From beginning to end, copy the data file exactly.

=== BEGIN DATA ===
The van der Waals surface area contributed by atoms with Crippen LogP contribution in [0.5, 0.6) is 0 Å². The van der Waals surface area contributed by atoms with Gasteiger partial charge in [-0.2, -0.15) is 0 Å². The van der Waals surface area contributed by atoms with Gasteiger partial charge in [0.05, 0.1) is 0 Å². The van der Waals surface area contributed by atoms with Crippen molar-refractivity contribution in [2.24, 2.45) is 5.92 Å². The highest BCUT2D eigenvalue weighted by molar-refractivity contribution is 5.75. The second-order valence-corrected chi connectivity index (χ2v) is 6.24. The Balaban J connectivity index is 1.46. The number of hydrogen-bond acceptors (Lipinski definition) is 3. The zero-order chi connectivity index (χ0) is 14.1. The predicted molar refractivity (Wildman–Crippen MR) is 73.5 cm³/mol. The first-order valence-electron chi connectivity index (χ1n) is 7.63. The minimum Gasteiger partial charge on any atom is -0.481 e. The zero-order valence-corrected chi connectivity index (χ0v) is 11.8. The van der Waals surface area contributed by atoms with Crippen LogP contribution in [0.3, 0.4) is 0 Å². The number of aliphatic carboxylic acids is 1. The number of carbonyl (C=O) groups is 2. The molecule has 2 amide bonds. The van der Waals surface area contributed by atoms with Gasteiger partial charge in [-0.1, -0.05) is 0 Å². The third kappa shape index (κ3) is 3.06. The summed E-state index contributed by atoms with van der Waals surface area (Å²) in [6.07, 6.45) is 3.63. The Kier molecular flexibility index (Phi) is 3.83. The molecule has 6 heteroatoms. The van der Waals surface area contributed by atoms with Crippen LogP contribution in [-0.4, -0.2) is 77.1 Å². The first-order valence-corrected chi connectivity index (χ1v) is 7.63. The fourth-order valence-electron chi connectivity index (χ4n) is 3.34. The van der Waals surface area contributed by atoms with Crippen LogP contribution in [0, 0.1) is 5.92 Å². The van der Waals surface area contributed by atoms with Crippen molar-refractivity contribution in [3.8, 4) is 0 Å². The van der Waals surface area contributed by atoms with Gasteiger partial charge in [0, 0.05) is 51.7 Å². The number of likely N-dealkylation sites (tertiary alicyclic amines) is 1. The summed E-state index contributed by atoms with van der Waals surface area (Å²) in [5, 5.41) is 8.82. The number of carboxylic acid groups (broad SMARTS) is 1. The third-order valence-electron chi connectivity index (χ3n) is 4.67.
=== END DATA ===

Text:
The van der Waals surface area contributed by atoms with Crippen LogP contribution in [0.5, 0.6) is 0 Å². The van der Waals surface area contributed by atoms with Gasteiger partial charge in [-0.2, -0.15) is 0 Å². The van der Waals surface area contributed by atoms with Gasteiger partial charge in [0.05, 0.1) is 0 Å². The van der Waals surface area contributed by atoms with Crippen molar-refractivity contribution in [2.24, 2.45) is 5.92 Å². The highest BCUT2D eigenvalue weighted by molar-refractivity contribution is 5.75. The second-order valence-corrected chi connectivity index (χ2v) is 6.24. The Balaban J connectivity index is 1.46. The number of hydrogen-bond acceptors (Lipinski definition) is 3. The zero-order chi connectivity index (χ0) is 14.1. The predicted molar refractivity (Wildman–Crippen MR) is 73.5 cm³/mol. The first-order valence-electron chi connectivity index (χ1n) is 7.63. The minimum Gasteiger partial charge on any atom is -0.481 e. The zero-order valence-corrected chi connectivity index (χ0v) is 11.8. The van der Waals surface area contributed by atoms with Crippen LogP contribution in [0.3, 0.4) is 0 Å². The number of aliphatic carboxylic acids is 1. The number of carbonyl (C=O) groups is 2. The molecule has 2 amide bonds. The van der Waals surface area contributed by atoms with Gasteiger partial charge in [-0.1, -0.05) is 0 Å². The third kappa shape index (κ3) is 3.06. The summed E-state index contributed by atoms with van der Waals surface area (Å²) in [6.07, 6.45) is 3.63. The Kier molecular flexibility index (Phi) is 3.83. The molecule has 6 heteroatoms. The van der Waals surface area contributed by atoms with Crippen LogP contribution in [-0.4, -0.2) is 77.1 Å². The first-order valence-corrected chi connectivity index (χ1v) is 7.63. The fourth-order valence-electron chi connectivity index (χ4n) is 3.34. The van der Waals surface area contributed by atoms with Crippen LogP contribution in [0, 0.1) is 5.92 Å². The van der Waals surface area contributed by atoms with Crippen molar-refractivity contribution in [3.8, 4) is 0 Å². The van der Waals surface area contributed by atoms with Gasteiger partial charge in [0, 0.05) is 51.7 Å². The number of likely N-dealkylation sites (tertiary alicyclic amines) is 1. The summed E-state index contributed by atoms with van der Waals surface area (Å²) in [5, 5.41) is 8.82. The number of carboxylic acid groups (broad SMARTS) is 1. The third-order valence-electron chi connectivity index (χ3n) is 4.67.